When talking about definitions in the wireless industry, there are many acronyms used that are equally important. This is actually true for just about any industry and there is no getting away from having to know the acronyms, as just about anyone in a specific industry will be using those that are applicable to them.
There are three acronyms in one definition with this one, and it can get a bit rough:
- EPON - Ethernet Passive Optical Network.
- DOCSIS - Data Over Cable Service Interface Specification.
- DPoE - DOCSIS Provisioning of EPON.
DOCSIS describes how data is transmitted in a hybrid fiber coax (HFC) network, while DPoE describes how data is transmitted in an EPON system.
Cable Television Laboratories (CableLabs) is the R&D arm for member companies, including Comcast, Cablevision, Rogers, Charter, Time Warner Cable and Cox. The DOCSIS and DPoE standards were developed by this non-profit consortium that has been operating since 1988.
DPoE gets Optical Network Units (ONU) and EPON Optical Line Terminals (OLT) to act as if they were cable modems and cable modem termination systems (CMTS). It factors in two major characteristics - interoperability and provisioning.
Provisioning simply means configuring network equipment to only deliver the service a customer has bought. If a customer for example buys a data service that allows 100 Mbps data, the cable company has to configure the equipment to deliver no more than 100Mbps.
People often wrongly think that DPoE is DOCSIS over a network that only uses fiber. A CMTS interfaces over an HFC network by using a cable modem in DOCSIS. A virtual cable modem within the OLT interfaces over EPON to the ONU in DPoE. You might have to read that paragraph again before you fully understand it.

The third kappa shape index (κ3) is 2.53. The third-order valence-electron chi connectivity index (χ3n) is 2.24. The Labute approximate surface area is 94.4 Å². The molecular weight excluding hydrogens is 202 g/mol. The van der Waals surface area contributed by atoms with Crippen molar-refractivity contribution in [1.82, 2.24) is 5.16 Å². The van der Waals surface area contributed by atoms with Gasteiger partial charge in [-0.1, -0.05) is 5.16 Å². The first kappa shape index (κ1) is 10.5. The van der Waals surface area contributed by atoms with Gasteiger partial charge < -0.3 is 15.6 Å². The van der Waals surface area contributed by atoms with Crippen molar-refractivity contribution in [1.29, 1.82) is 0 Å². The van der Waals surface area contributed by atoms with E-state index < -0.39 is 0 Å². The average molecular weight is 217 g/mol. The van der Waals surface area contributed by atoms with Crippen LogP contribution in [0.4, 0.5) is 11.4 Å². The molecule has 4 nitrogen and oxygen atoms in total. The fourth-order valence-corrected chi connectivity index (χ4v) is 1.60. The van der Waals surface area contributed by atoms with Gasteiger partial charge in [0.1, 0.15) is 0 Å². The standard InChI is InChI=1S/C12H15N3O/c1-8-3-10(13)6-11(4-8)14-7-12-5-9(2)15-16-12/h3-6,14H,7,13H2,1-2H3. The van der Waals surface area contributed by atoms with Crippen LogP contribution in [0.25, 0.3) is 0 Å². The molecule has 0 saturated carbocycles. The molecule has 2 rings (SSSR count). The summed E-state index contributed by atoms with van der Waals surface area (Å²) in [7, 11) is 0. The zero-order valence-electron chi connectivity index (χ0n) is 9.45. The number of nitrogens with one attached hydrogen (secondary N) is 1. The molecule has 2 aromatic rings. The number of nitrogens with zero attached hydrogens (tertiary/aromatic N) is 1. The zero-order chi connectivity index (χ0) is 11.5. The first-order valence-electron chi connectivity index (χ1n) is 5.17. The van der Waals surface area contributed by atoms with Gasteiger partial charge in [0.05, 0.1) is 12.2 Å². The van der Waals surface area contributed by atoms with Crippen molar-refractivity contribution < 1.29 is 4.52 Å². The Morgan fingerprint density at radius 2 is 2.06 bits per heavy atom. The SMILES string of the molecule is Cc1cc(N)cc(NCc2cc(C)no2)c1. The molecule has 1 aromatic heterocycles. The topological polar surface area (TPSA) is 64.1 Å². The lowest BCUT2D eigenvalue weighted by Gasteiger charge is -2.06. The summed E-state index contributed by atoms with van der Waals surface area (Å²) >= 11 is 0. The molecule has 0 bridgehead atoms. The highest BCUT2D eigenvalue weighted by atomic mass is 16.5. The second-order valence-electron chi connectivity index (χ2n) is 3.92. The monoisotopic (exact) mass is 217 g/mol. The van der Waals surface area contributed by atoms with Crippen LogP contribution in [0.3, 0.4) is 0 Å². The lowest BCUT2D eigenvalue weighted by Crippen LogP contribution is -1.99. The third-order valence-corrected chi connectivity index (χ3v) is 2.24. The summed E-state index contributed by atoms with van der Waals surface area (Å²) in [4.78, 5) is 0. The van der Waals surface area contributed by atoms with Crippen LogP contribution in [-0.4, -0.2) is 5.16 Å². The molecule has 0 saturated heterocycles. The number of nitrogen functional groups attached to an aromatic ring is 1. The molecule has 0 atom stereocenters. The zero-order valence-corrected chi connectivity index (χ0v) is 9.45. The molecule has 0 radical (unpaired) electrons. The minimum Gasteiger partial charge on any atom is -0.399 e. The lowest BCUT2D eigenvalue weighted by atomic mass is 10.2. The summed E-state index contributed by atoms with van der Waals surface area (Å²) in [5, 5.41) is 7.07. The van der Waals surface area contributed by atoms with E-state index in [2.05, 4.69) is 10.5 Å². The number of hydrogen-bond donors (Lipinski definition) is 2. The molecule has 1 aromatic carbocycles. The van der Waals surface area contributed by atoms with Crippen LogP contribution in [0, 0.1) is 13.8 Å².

In the background, Operations Support Systems (OSS) facilitate an ONU provisioned with the required services. This is similar to DOCSIS cable modems. With DPoE, cable companies want to leverage training of personnel and existing capital investments by using the same OSS.
CableLabs also offers DPoE Certification Wave participation. Vendor products are certified and they participate during the certification process to demonstrate that their products comply with the specification.
The DPoE standard's second goal is to facilitate interoperability between vendors. Interoperability in the cable modem/CMTS world is when a vendor's cable modem works with another vendor's CMTS. Cisco's CMTS does for example work with cable modems from Pace, Motorola and various other vendors. DPoE defines the same type of interoperability among EPON equipment vendors. CommScope's ONUs does for example work with OLTs from Sumitomo and Alcatel Lucent, and their ONUs works with CommScope's OLTs.
Similar to the DOCSIS cable model standards, we expect that DPoE standards will continue maturing as the EPON technology evolves and new services emerge. As the majority of the cable industry transitions from the HFC-based network to an all fiber-based EPON network, the previously proven model of using standards compliant equipment becomes imperative - DPoE provides this standardization.
Share this post